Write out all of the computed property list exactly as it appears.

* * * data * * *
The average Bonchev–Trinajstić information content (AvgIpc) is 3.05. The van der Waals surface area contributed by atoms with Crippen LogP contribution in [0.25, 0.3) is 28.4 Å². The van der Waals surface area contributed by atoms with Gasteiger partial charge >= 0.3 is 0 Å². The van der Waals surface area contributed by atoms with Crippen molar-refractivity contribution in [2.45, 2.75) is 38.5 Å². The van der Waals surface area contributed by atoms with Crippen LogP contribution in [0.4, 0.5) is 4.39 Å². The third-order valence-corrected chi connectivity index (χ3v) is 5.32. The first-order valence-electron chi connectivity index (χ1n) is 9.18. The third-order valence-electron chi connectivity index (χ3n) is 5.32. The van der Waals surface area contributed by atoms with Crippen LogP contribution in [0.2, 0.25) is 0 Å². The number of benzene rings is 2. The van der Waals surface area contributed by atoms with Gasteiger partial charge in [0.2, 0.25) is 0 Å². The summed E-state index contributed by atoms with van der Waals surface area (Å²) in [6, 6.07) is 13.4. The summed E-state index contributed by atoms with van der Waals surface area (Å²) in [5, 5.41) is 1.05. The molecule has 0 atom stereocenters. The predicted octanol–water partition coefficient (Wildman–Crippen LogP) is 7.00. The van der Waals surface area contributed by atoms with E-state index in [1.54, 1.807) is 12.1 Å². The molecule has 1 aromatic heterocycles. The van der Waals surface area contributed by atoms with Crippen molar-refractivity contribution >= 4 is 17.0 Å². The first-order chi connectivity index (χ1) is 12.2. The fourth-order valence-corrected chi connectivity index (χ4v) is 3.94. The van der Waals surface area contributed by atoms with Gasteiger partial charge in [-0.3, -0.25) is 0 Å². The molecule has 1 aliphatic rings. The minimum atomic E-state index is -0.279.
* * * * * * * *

The average Bonchev–Trinajstić information content (AvgIpc) is 3.05. The van der Waals surface area contributed by atoms with Crippen LogP contribution in [0.25, 0.3) is 28.4 Å². The van der Waals surface area contributed by atoms with Gasteiger partial charge >= 0.3 is 0 Å². The van der Waals surface area contributed by atoms with Crippen molar-refractivity contribution in [2.45, 2.75) is 38.5 Å². The van der Waals surface area contributed by atoms with Crippen LogP contribution in [0.4, 0.5) is 4.39 Å². The third-order valence-corrected chi connectivity index (χ3v) is 5.32. The first-order valence-electron chi connectivity index (χ1n) is 9.18. The third-order valence-electron chi connectivity index (χ3n) is 5.32. The van der Waals surface area contributed by atoms with Crippen LogP contribution in [0.2, 0.25) is 0 Å². The number of benzene rings is 2. The van der Waals surface area contributed by atoms with Gasteiger partial charge in [0.2, 0.25) is 0 Å². The summed E-state index contributed by atoms with van der Waals surface area (Å²) in [6, 6.07) is 13.4. The summed E-state index contributed by atoms with van der Waals surface area (Å²) in [5, 5.41) is 1.05. The molecule has 0 atom stereocenters. The predicted octanol–water partition coefficient (Wildman–Crippen LogP) is 7.00. The van der Waals surface area contributed by atoms with E-state index in [1.54, 1.807) is 12.1 Å². The molecule has 1 aromatic heterocycles. The van der Waals surface area contributed by atoms with Crippen molar-refractivity contribution >= 4 is 17.0 Å². The first-order chi connectivity index (χ1) is 12.2. The fourth-order valence-corrected chi connectivity index (χ4v) is 3.94. The van der Waals surface area contributed by atoms with Gasteiger partial charge in [-0.3, -0.25) is 0 Å². The molecule has 1 aliphatic rings. The minimum atomic E-state index is -0.279.